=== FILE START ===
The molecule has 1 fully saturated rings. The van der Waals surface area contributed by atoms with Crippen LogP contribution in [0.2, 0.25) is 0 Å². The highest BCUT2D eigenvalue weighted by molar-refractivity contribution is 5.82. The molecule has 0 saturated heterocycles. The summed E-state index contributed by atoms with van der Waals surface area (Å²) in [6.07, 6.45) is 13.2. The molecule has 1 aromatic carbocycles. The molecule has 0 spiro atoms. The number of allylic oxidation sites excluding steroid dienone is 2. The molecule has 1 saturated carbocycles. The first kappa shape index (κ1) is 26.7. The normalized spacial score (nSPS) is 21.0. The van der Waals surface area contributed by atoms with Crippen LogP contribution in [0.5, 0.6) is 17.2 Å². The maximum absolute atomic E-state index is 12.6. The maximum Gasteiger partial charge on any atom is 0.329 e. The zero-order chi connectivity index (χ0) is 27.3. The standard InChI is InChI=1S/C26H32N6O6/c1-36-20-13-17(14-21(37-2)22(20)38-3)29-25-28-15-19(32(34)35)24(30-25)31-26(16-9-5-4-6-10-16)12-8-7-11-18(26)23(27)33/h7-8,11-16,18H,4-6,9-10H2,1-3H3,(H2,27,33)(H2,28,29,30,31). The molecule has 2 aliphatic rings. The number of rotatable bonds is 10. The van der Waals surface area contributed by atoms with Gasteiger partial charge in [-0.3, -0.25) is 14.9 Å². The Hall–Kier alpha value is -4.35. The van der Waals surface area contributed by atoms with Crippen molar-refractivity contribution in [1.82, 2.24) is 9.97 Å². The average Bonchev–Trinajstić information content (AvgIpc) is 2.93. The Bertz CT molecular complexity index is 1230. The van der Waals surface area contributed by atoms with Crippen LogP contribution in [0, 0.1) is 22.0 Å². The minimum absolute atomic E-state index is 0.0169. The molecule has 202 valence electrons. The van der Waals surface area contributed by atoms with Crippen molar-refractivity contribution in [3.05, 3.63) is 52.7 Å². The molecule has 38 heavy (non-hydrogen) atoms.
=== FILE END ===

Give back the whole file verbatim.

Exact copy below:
The molecule has 1 fully saturated rings. The van der Waals surface area contributed by atoms with Crippen LogP contribution in [0.2, 0.25) is 0 Å². The highest BCUT2D eigenvalue weighted by molar-refractivity contribution is 5.82. The molecule has 0 saturated heterocycles. The summed E-state index contributed by atoms with van der Waals surface area (Å²) in [6.07, 6.45) is 13.2. The molecule has 1 aromatic carbocycles. The molecule has 0 spiro atoms. The number of allylic oxidation sites excluding steroid dienone is 2. The molecule has 1 saturated carbocycles. The first kappa shape index (κ1) is 26.7. The normalized spacial score (nSPS) is 21.0. The van der Waals surface area contributed by atoms with Crippen LogP contribution in [0.5, 0.6) is 17.2 Å². The maximum absolute atomic E-state index is 12.6. The maximum Gasteiger partial charge on any atom is 0.329 e. The zero-order chi connectivity index (χ0) is 27.3. The standard InChI is InChI=1S/C26H32N6O6/c1-36-20-13-17(14-21(37-2)22(20)38-3)29-25-28-15-19(32(34)35)24(30-25)31-26(16-9-5-4-6-10-16)12-8-7-11-18(26)23(27)33/h7-8,11-16,18H,4-6,9-10H2,1-3H3,(H2,27,33)(H2,28,29,30,31). The molecule has 2 aliphatic rings. The number of rotatable bonds is 10. The van der Waals surface area contributed by atoms with Gasteiger partial charge in [-0.3, -0.25) is 14.9 Å². The Hall–Kier alpha value is -4.35. The van der Waals surface area contributed by atoms with Crippen molar-refractivity contribution in [1.82, 2.24) is 9.97 Å². The average Bonchev–Trinajstić information content (AvgIpc) is 2.93. The Bertz CT molecular complexity index is 1230. The van der Waals surface area contributed by atoms with Crippen LogP contribution in [0, 0.1) is 22.0 Å². The minimum absolute atomic E-state index is 0.0169. The molecule has 202 valence electrons. The van der Waals surface area contributed by atoms with Crippen molar-refractivity contribution in [3.05, 3.63) is 52.7 Å². The molecule has 38 heavy (non-hydrogen) atoms.